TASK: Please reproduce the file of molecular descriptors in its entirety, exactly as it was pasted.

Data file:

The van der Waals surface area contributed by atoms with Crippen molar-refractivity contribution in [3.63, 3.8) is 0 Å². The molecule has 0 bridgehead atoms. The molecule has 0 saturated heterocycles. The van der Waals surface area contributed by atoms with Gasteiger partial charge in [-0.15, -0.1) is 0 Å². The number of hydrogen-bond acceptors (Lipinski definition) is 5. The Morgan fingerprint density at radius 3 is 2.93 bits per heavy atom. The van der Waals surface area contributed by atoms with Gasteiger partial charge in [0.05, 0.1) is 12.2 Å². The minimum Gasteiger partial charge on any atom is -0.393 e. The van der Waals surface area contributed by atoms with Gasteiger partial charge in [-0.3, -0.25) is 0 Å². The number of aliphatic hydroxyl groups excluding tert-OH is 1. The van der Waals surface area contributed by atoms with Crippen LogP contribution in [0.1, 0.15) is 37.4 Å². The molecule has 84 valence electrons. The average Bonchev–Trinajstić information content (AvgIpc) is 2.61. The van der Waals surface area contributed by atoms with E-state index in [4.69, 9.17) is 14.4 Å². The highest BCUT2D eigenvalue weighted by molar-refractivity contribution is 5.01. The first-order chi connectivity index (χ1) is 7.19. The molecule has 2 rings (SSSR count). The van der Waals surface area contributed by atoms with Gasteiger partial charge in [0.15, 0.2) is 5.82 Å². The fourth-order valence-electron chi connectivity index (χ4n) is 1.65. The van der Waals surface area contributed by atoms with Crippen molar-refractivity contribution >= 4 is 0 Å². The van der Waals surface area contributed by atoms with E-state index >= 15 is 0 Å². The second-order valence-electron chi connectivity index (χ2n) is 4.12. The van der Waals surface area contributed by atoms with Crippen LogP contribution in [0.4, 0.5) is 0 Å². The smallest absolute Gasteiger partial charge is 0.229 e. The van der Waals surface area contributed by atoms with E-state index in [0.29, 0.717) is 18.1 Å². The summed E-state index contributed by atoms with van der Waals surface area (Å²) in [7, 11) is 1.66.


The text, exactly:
The van der Waals surface area contributed by atoms with Crippen molar-refractivity contribution in [3.63, 3.8) is 0 Å². The molecule has 0 bridgehead atoms. The molecule has 0 saturated heterocycles. The van der Waals surface area contributed by atoms with Gasteiger partial charge in [-0.15, -0.1) is 0 Å². The number of hydrogen-bond acceptors (Lipinski definition) is 5. The Morgan fingerprint density at radius 3 is 2.93 bits per heavy atom. The van der Waals surface area contributed by atoms with Gasteiger partial charge in [0.05, 0.1) is 12.2 Å². The minimum Gasteiger partial charge on any atom is -0.393 e. The van der Waals surface area contributed by atoms with Gasteiger partial charge in [-0.3, -0.25) is 0 Å². The number of aliphatic hydroxyl groups excluding tert-OH is 1. The van der Waals surface area contributed by atoms with Crippen LogP contribution in [0.1, 0.15) is 37.4 Å². The molecule has 84 valence electrons. The average Bonchev–Trinajstić information content (AvgIpc) is 2.61. The van der Waals surface area contributed by atoms with E-state index in [4.69, 9.17) is 14.4 Å². The highest BCUT2D eigenvalue weighted by molar-refractivity contribution is 5.01. The first-order chi connectivity index (χ1) is 7.19. The molecule has 2 rings (SSSR count). The van der Waals surface area contributed by atoms with Gasteiger partial charge in [0.15, 0.2) is 5.82 Å². The fourth-order valence-electron chi connectivity index (χ4n) is 1.65. The van der Waals surface area contributed by atoms with Crippen molar-refractivity contribution >= 4 is 0 Å². The van der Waals surface area contributed by atoms with E-state index >= 15 is 0 Å². The second-order valence-electron chi connectivity index (χ2n) is 4.12. The van der Waals surface area contributed by atoms with Crippen LogP contribution in [0.4, 0.5) is 0 Å². The smallest absolute Gasteiger partial charge is 0.229 e. The van der Waals surface area contributed by atoms with E-state index in [0.29, 0.717) is 18.1 Å². The summed E-state index contributed by atoms with van der Waals surface area (Å²) in [7, 11) is 1.66.